I would not have thought to even look at this but for Arnott's comments. These comparisons could be very important for investors who use broad-cap size or style ETFs to build their portfolios. On the surface, PRF clearly looks like it is meant to capture, and enhance, large-cap stock exposure.
A more well-known example of this concept is the Rydex Equal Weight ETF (RSP), which has outperformed S&P Depositary Receipts (SPY) ever since RSP started trading. RSP is not a better fund, but it captures a different part of the market, a smaller part. Ever since the market peaked, small- and mid-cap stocks have soundly outperformed large-cap ones, so it makes sense that RSP has beaten SPY.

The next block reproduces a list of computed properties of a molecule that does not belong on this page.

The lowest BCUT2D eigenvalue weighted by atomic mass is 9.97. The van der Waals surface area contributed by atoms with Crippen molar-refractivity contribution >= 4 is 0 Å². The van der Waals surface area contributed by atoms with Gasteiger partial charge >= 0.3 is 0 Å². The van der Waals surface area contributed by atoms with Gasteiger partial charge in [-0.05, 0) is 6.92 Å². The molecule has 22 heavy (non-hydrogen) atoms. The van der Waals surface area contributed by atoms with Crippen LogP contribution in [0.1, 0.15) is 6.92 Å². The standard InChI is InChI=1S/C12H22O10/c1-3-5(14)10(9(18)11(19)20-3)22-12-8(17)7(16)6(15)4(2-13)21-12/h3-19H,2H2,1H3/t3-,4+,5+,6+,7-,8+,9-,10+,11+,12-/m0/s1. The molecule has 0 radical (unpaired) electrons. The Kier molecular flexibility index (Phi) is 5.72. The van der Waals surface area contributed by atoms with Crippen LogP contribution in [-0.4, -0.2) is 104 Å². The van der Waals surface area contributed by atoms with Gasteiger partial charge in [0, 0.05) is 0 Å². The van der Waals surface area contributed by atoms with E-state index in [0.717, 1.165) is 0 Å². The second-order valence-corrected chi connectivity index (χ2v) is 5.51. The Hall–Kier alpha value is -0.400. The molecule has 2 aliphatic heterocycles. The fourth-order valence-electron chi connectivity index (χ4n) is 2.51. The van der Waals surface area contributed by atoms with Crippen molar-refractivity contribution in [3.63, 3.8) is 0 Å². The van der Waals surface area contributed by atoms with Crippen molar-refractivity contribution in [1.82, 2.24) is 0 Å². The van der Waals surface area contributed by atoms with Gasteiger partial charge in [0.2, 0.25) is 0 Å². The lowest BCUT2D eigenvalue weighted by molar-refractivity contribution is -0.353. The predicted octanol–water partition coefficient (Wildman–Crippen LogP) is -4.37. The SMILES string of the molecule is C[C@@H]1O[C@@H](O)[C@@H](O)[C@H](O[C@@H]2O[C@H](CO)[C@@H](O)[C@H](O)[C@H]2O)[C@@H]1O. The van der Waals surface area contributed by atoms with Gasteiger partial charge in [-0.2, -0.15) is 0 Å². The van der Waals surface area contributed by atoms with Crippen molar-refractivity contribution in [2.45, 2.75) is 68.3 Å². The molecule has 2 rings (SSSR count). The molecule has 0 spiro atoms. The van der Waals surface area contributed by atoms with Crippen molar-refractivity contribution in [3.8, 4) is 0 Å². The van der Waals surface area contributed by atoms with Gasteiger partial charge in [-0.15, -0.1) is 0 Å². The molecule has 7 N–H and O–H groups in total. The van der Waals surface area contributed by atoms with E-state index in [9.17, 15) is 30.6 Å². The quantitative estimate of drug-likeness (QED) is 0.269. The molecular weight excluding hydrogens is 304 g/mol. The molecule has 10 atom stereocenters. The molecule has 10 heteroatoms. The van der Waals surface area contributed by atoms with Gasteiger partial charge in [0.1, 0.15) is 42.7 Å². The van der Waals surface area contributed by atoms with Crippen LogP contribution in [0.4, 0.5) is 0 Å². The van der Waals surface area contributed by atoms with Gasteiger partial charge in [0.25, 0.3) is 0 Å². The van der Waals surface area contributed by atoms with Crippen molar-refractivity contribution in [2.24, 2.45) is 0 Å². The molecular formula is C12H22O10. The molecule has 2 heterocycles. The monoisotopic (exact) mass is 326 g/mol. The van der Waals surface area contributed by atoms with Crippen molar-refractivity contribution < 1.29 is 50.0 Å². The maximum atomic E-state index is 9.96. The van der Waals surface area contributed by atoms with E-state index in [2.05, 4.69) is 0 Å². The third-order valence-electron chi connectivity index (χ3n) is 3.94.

This notion appears to apply to PRF. Any look under the hood would reasonably lead you to think this is a large-cap product. But combining PRF with small-cap and mid-cap funds may result in less diversity and more overlap than intended.
An argument that says PRF is large-cap and not a proxy for something else is no doubt plausible, but PRF does quack like a smaller-cap product.